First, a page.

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Death by Black Hole : And Other Cosmic Quandaries
by Neil deGrasse Tyson


Overview - Known for his ability to blend content, accessibility, and humor, Tyson is a natural teacher who simplifies some of the most complex concepts in astrophysics while simultaneously sharing his infectious excitement about our universe.  Read more...

 
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More About Death by Black Hole by Neil deGrasse Tyson
 
 
 
Overview
Known for his ability to blend content, accessibility, and humor, Tyson is a natural teacher who simplifies some of the most complex concepts in astrophysics while simultaneously sharing his infectious excitement about our universe.

 
Details
  • ISBN-13: 9780393062243
  • ISBN-10: 0393062244
  • Publisher: W. W. Norton & Company
  • Publish Date: January 2007
  • Page Count: 384
  • Dimensions: 8.1 x 5.9 x 1.2 inches
  • Shipping Weight: 1.2 pounds


Related Categories

Books > Science > Cosmology
Books > Science > Essays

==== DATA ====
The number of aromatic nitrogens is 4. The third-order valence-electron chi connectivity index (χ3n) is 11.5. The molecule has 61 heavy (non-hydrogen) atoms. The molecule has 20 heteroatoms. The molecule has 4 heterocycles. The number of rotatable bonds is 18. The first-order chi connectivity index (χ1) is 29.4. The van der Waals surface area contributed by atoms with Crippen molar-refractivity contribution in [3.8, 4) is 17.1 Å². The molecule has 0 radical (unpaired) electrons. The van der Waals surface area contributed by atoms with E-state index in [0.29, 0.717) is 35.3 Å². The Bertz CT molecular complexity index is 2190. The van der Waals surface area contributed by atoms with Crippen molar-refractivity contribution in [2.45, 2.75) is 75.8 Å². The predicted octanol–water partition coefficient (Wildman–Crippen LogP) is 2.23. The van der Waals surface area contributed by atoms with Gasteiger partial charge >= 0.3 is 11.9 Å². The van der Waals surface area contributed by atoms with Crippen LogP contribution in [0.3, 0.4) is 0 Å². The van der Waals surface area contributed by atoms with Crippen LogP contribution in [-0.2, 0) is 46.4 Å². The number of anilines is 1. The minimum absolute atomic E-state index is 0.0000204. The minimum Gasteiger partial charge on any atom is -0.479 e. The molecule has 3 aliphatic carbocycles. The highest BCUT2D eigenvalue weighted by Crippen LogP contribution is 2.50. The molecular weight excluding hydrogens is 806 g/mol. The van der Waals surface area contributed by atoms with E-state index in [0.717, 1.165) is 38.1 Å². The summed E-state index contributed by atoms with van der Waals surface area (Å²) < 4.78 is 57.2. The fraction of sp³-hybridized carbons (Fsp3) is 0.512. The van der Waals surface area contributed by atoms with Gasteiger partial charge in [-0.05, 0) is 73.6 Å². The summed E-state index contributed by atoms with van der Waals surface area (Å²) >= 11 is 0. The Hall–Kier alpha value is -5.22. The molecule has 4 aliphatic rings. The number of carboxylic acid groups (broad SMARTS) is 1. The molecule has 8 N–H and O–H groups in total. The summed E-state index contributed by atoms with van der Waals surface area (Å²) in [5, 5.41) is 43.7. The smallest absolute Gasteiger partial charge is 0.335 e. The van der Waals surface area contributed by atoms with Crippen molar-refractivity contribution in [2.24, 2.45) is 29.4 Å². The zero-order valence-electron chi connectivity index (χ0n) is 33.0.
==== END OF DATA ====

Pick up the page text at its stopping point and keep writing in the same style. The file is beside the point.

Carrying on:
Publishers Weekly Reviews

Publishers Weekly® Reviews

  • Reviewed in: Publishers Weekly, page 45.
  • Review Date: 2006-10-16
  • Reviewer: Staff

What would it feel like if your spaceship were to venture too close to the black hole lurking at the center of the Milky Way? According to astrophysicist Tyson, director of New York City's Hayden Planetarium, size does matter when it comes to black holes, although the chances of your surviving the encounter aren't good in any case. Tyson takes readers on an exciting journey from Earth's hot springs, where extremophiles flourish in hellish conditions, to the frozen, desolate stretches of the Oort Cloud and the universe's farthest reaches, in both space and time. Tyson doesn't restrict his musings to astrophysics, but wanders into related fields like relativity and particle physics, which he explains just as clearly as he does Lagrangian points, where we someday may park interplanetary filling stations. He tackles popular myths (is the sun yellow?) and takes movie directors—most notably James Cameron—to task for spectacular goofs. In the last section the author gives his take on the hot subject of intelligent design. Readers of Natural History magazine will be familiar with many of the 42 essays collected here, while newcomers will profit from Tyson's witty and entertaining description of being pulled apart atom by atom into a black hole, and other, closer-to-earth, and cheerier, topics. 9 illus. (Jan.)

 
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